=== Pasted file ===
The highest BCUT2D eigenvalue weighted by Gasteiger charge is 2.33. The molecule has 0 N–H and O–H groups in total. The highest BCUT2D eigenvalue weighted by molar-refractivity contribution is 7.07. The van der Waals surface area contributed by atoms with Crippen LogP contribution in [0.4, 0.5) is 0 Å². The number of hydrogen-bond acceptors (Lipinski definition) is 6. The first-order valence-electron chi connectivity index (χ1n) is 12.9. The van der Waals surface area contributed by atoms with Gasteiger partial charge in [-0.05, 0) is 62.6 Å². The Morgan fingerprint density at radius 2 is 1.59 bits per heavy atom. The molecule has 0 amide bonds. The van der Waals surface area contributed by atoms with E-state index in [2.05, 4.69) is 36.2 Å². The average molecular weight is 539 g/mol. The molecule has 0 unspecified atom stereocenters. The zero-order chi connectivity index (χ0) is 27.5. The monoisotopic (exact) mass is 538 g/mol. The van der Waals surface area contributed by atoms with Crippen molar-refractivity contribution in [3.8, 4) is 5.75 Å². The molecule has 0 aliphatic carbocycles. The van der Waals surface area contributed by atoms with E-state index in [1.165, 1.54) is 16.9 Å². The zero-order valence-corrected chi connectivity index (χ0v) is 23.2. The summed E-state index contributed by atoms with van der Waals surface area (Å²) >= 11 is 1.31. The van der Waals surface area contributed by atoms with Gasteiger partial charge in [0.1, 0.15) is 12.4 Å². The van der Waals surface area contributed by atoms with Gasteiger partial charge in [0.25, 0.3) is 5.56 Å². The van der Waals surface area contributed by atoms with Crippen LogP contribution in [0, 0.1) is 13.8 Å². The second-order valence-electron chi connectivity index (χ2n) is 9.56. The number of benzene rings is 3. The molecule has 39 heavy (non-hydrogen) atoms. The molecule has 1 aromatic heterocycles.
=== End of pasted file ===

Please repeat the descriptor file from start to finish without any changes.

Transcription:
The highest BCUT2D eigenvalue weighted by Gasteiger charge is 2.33. The molecule has 0 N–H and O–H groups in total. The highest BCUT2D eigenvalue weighted by molar-refractivity contribution is 7.07. The van der Waals surface area contributed by atoms with Crippen LogP contribution in [0.4, 0.5) is 0 Å². The number of hydrogen-bond acceptors (Lipinski definition) is 6. The first-order valence-electron chi connectivity index (χ1n) is 12.9. The van der Waals surface area contributed by atoms with Gasteiger partial charge in [-0.05, 0) is 62.6 Å². The Morgan fingerprint density at radius 2 is 1.59 bits per heavy atom. The molecule has 0 amide bonds. The van der Waals surface area contributed by atoms with E-state index in [2.05, 4.69) is 36.2 Å². The average molecular weight is 539 g/mol. The molecule has 0 unspecified atom stereocenters. The zero-order chi connectivity index (χ0) is 27.5. The monoisotopic (exact) mass is 538 g/mol. The van der Waals surface area contributed by atoms with Crippen molar-refractivity contribution in [3.8, 4) is 5.75 Å². The molecule has 0 aliphatic carbocycles. The van der Waals surface area contributed by atoms with E-state index in [1.165, 1.54) is 16.9 Å². The zero-order valence-corrected chi connectivity index (χ0v) is 23.2. The summed E-state index contributed by atoms with van der Waals surface area (Å²) >= 11 is 1.31. The van der Waals surface area contributed by atoms with Gasteiger partial charge in [0.1, 0.15) is 12.4 Å². The van der Waals surface area contributed by atoms with Gasteiger partial charge in [0.25, 0.3) is 5.56 Å². The van der Waals surface area contributed by atoms with Crippen LogP contribution in [0, 0.1) is 13.8 Å². The second-order valence-electron chi connectivity index (χ2n) is 9.56. The number of benzene rings is 3. The molecule has 39 heavy (non-hydrogen) atoms. The molecule has 1 aromatic heterocycles.